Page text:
Published on 28.11.19 in Vol 21, No 11 (2019): November
Using Cluster Analysis to Explore Engagement and e-Attainment as Emergent Behavior in Electronic Mental Health
Background: In most e-mental health (eMH) research to date, adherence is defined according to a trial protocol. However, adherence to a study protocol may not completely capture a key aspect of why participants engage with eMH tools, namely, to achieve personal mental health goals. As a consequence, trial attrition reported as non-adherence or dropout may reflect e-attainment, the discontinuation of eMH engagement after personal goals have been met. Clarifying engagement patterns, such as e-attainment, and how these align with mental health trajectories, may help optimize eMH design and implementation science.
Objective: This study aimed to use clustering techniques to identify real-world engagement profiles in a community of eMH users and examine if such engagement profiles are associated with different mental health outcomes. The novelty of this approach was our attempt to identify actual user engagement behaviors, as opposed to employing engagement benchmarks derived from a trial protocol. The potential of this approach is to link naturalistic behaviors to beneficial mental health outcomes, which would be especially informative when designing eMH programs for the general public.
Methods: Between May 2013 and June 2018, Australian adults (N=43,631) signed up to myCompass, a self-guided eMH program designed to help alleviate mild to moderate symptoms of depression, anxiety, and stress. Recorded usage data included number of logins, frequency of mood tracking, number of started and completed learning activities, and number of tracking reminders set. A subset of users (n=168) completed optional self-assessment mental health questionnaires (Patient Health Questionnaire-9 item, PHQ-9; Generalized Anxiety Disorder Questionnaire-7 item, GAD-7) at registration and at 28 and 56 days after sign-up. Another subset of users (n=861) completed the PHQ-9 and GAD-7 at registration and at 28 days.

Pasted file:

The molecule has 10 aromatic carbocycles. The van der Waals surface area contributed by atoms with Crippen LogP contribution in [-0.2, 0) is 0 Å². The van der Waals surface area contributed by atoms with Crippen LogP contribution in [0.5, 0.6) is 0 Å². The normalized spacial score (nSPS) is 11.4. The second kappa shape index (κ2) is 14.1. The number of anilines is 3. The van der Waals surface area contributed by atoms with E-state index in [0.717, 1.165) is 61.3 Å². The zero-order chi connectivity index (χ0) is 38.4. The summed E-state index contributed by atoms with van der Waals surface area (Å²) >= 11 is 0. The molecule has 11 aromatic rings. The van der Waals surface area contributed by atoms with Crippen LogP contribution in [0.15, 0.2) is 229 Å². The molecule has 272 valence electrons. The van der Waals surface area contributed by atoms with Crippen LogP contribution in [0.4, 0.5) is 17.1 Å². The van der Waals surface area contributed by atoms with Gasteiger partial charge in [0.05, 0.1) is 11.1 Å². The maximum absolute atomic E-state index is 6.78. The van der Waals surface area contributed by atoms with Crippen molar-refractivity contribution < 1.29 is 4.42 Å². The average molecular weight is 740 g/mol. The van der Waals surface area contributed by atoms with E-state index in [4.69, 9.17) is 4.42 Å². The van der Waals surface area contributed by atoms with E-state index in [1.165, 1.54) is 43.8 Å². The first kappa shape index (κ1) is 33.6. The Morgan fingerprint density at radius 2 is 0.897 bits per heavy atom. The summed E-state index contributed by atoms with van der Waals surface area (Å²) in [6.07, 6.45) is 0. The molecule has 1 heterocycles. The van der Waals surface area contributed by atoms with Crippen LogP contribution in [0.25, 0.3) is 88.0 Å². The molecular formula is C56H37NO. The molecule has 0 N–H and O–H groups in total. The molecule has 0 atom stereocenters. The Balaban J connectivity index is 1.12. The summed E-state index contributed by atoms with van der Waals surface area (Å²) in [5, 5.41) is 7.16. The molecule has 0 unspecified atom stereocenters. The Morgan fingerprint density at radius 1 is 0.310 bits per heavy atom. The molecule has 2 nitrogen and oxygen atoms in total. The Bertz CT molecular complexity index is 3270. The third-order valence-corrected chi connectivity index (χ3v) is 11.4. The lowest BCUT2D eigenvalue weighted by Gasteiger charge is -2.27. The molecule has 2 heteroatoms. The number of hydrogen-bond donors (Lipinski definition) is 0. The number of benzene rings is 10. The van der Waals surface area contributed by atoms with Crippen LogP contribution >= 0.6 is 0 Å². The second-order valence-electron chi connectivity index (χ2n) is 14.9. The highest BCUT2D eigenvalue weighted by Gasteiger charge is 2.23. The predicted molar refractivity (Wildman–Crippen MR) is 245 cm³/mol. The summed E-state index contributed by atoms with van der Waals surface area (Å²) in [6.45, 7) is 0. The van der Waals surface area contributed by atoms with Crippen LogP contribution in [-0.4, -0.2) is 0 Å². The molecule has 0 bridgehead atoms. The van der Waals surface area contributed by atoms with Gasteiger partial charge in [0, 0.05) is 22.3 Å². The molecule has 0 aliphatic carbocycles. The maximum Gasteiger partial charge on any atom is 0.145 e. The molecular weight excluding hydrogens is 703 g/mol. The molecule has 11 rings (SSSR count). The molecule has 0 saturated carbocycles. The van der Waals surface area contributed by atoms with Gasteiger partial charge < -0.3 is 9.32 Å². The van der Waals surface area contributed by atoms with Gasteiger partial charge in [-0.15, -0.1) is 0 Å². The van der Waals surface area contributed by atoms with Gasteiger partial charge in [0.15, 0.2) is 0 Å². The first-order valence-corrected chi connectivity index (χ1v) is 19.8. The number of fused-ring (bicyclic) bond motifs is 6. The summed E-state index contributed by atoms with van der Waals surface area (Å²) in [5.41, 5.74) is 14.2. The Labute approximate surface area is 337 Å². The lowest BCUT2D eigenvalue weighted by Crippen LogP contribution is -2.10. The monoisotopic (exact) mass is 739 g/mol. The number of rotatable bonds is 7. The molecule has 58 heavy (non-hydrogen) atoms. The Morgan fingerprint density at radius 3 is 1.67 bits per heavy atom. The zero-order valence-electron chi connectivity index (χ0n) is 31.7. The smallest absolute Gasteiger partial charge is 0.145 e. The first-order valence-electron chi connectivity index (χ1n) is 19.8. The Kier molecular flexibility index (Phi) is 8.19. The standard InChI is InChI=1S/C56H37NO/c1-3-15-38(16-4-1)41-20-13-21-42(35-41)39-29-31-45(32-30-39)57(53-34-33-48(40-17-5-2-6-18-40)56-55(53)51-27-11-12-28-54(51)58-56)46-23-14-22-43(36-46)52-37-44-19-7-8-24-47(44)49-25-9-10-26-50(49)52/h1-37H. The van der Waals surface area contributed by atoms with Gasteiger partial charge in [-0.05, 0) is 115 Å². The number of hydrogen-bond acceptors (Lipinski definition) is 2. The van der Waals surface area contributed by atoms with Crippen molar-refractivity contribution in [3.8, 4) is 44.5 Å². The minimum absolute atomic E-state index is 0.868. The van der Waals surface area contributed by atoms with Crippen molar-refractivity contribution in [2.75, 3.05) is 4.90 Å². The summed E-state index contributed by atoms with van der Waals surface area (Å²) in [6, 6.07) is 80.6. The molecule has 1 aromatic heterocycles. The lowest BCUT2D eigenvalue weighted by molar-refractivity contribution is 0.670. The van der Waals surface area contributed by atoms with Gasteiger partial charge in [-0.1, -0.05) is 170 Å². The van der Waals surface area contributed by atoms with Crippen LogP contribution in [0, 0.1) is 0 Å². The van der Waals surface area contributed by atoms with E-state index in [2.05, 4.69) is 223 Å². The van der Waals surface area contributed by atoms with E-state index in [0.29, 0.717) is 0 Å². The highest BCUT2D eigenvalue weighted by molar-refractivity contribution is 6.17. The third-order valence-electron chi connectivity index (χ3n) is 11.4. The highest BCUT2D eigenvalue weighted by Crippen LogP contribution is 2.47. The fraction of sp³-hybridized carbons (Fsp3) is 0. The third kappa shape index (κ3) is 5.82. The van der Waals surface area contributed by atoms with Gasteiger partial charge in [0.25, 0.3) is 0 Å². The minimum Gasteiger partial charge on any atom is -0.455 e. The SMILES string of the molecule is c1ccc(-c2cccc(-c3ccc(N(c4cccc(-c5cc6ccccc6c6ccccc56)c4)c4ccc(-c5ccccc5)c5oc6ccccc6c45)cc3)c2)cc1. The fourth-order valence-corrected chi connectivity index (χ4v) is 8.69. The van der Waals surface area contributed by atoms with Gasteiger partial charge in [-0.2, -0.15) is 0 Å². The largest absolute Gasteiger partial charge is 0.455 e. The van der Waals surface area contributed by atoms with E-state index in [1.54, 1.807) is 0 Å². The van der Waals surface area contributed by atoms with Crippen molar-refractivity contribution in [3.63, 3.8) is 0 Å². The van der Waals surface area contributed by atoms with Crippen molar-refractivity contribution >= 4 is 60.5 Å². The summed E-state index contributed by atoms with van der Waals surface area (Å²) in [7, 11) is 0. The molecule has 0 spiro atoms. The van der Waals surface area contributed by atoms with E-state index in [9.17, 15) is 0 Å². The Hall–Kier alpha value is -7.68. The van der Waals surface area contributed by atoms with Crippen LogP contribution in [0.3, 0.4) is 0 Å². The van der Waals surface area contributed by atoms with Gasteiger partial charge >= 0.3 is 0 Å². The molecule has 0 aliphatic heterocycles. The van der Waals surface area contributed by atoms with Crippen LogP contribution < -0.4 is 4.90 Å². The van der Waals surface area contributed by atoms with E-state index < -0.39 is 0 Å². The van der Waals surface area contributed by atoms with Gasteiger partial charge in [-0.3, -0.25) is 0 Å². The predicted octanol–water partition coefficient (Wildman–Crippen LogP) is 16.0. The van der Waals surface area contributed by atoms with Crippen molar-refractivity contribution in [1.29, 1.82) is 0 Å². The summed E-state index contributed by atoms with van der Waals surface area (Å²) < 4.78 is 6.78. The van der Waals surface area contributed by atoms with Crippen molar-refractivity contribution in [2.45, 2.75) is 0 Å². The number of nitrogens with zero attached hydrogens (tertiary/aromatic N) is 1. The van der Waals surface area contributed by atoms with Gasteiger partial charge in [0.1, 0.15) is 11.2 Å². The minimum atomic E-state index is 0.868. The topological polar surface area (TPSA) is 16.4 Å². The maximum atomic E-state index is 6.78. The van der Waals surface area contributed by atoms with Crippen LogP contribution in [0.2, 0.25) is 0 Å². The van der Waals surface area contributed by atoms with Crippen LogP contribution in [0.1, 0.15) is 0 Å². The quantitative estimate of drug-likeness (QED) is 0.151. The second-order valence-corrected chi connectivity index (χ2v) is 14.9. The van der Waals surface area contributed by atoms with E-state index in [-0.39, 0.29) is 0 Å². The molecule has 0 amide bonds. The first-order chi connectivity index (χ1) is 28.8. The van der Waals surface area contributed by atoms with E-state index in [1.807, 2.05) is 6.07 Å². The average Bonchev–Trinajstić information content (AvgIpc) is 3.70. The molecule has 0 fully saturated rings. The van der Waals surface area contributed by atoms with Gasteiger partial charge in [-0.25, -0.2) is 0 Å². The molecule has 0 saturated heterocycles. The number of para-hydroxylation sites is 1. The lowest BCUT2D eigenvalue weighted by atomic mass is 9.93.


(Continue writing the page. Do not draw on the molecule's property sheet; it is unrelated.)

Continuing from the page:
Results: Two-step cluster analyses revealed 3 distinct usage patterns across both subsamples: moderates, trackers, and super users, signifying differences both in the frequency of use as well as differences in preferences for program functionalities. For both subsamples, repeated measures analysis of variances showed significant decreases over time in PHQ-9 and GAD-7 scores. Time-by-cluster interactions, however, did not yield statistical significance in both subsamples, indicating that clusters did not predict symptom reduction over time. Interestingly, users who completed the self-assessment questionnaires twice had slightly but significantly lower depression and anxiety levels at sign-up compared with users who completed the questionnaires a third time at 56 days.
Conclusions: Findings suggested that although users engaged with myCompass in different but measurable ways, those different usage patterns evoked equivalent mental health benefits. Furthermore, the randomized controlled trial paradigm may unintentionally limit the scope of eMH engagement research by mislabeling early mental health goal achievers as dropouts. More detailed and naturalistic approaches to study engagement with eMH technologies may improve program design and, ultimately, program effectiveness.
J Med Internet Res 2019;21(11):e14728